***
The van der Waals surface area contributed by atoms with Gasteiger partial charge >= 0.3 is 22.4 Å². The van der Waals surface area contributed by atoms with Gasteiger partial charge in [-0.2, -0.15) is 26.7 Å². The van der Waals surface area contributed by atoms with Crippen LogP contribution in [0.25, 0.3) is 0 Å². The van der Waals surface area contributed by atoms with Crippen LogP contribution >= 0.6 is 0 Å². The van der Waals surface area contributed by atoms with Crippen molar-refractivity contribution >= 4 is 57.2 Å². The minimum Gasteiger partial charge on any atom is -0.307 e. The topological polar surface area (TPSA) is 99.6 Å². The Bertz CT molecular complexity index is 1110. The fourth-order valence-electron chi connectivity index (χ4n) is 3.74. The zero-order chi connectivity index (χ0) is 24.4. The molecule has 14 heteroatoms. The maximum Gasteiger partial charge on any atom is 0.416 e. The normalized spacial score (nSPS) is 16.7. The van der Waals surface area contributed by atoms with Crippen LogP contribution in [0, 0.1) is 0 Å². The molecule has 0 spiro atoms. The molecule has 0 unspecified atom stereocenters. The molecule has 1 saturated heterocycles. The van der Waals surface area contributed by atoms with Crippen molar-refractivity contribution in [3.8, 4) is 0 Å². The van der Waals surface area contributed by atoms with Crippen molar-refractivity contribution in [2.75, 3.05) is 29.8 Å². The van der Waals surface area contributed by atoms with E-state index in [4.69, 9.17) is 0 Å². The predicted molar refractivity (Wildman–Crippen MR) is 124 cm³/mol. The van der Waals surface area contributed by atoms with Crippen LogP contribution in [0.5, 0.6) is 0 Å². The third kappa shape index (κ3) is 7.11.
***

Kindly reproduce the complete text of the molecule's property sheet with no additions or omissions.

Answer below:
The van der Waals surface area contributed by atoms with Gasteiger partial charge >= 0.3 is 22.4 Å². The van der Waals surface area contributed by atoms with Gasteiger partial charge in [-0.2, -0.15) is 26.7 Å². The van der Waals surface area contributed by atoms with Crippen LogP contribution in [0.25, 0.3) is 0 Å². The van der Waals surface area contributed by atoms with Crippen LogP contribution >= 0.6 is 0 Å². The van der Waals surface area contributed by atoms with Crippen molar-refractivity contribution >= 4 is 57.2 Å². The minimum Gasteiger partial charge on any atom is -0.307 e. The topological polar surface area (TPSA) is 99.6 Å². The Bertz CT molecular complexity index is 1110. The fourth-order valence-electron chi connectivity index (χ4n) is 3.74. The zero-order chi connectivity index (χ0) is 24.4. The molecule has 14 heteroatoms. The maximum Gasteiger partial charge on any atom is 0.416 e. The normalized spacial score (nSPS) is 16.7. The van der Waals surface area contributed by atoms with Crippen LogP contribution in [0, 0.1) is 0 Å². The molecule has 0 spiro atoms. The molecule has 0 unspecified atom stereocenters. The molecule has 1 saturated heterocycles. The van der Waals surface area contributed by atoms with Crippen molar-refractivity contribution in [3.8, 4) is 0 Å². The van der Waals surface area contributed by atoms with Crippen molar-refractivity contribution in [2.75, 3.05) is 29.8 Å². The van der Waals surface area contributed by atoms with E-state index in [4.69, 9.17) is 0 Å². The predicted molar refractivity (Wildman–Crippen MR) is 124 cm³/mol. The van der Waals surface area contributed by atoms with Crippen LogP contribution in [0.5, 0.6) is 0 Å². The third kappa shape index (κ3) is 7.11.